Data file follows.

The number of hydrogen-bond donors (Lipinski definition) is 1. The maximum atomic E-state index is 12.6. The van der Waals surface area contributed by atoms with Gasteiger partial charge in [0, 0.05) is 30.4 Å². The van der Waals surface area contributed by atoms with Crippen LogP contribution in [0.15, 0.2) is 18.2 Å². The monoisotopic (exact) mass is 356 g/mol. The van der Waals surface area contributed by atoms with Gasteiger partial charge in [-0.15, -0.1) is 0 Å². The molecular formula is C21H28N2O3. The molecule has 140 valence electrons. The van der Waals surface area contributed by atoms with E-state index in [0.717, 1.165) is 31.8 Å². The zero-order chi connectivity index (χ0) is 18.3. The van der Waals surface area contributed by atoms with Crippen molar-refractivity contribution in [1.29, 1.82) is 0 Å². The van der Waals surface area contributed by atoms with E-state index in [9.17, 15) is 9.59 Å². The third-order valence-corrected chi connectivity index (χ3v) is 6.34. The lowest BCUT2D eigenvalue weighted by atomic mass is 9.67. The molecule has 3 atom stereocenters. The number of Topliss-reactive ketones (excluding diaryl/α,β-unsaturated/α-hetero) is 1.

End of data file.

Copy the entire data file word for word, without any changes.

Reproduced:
The number of hydrogen-bond donors (Lipinski definition) is 1. The maximum atomic E-state index is 12.6. The van der Waals surface area contributed by atoms with Gasteiger partial charge in [0, 0.05) is 30.4 Å². The van der Waals surface area contributed by atoms with Crippen LogP contribution in [0.15, 0.2) is 18.2 Å². The monoisotopic (exact) mass is 356 g/mol. The van der Waals surface area contributed by atoms with Gasteiger partial charge in [-0.15, -0.1) is 0 Å². The molecular formula is C21H28N2O3. The molecule has 140 valence electrons. The van der Waals surface area contributed by atoms with E-state index in [0.717, 1.165) is 31.8 Å². The zero-order chi connectivity index (χ0) is 18.3. The van der Waals surface area contributed by atoms with Crippen molar-refractivity contribution in [1.29, 1.82) is 0 Å². The van der Waals surface area contributed by atoms with E-state index in [9.17, 15) is 9.59 Å². The third-order valence-corrected chi connectivity index (χ3v) is 6.34. The lowest BCUT2D eigenvalue weighted by atomic mass is 9.67. The molecule has 3 atom stereocenters. The number of Topliss-reactive ketones (excluding diaryl/α,β-unsaturated/α-hetero) is 1.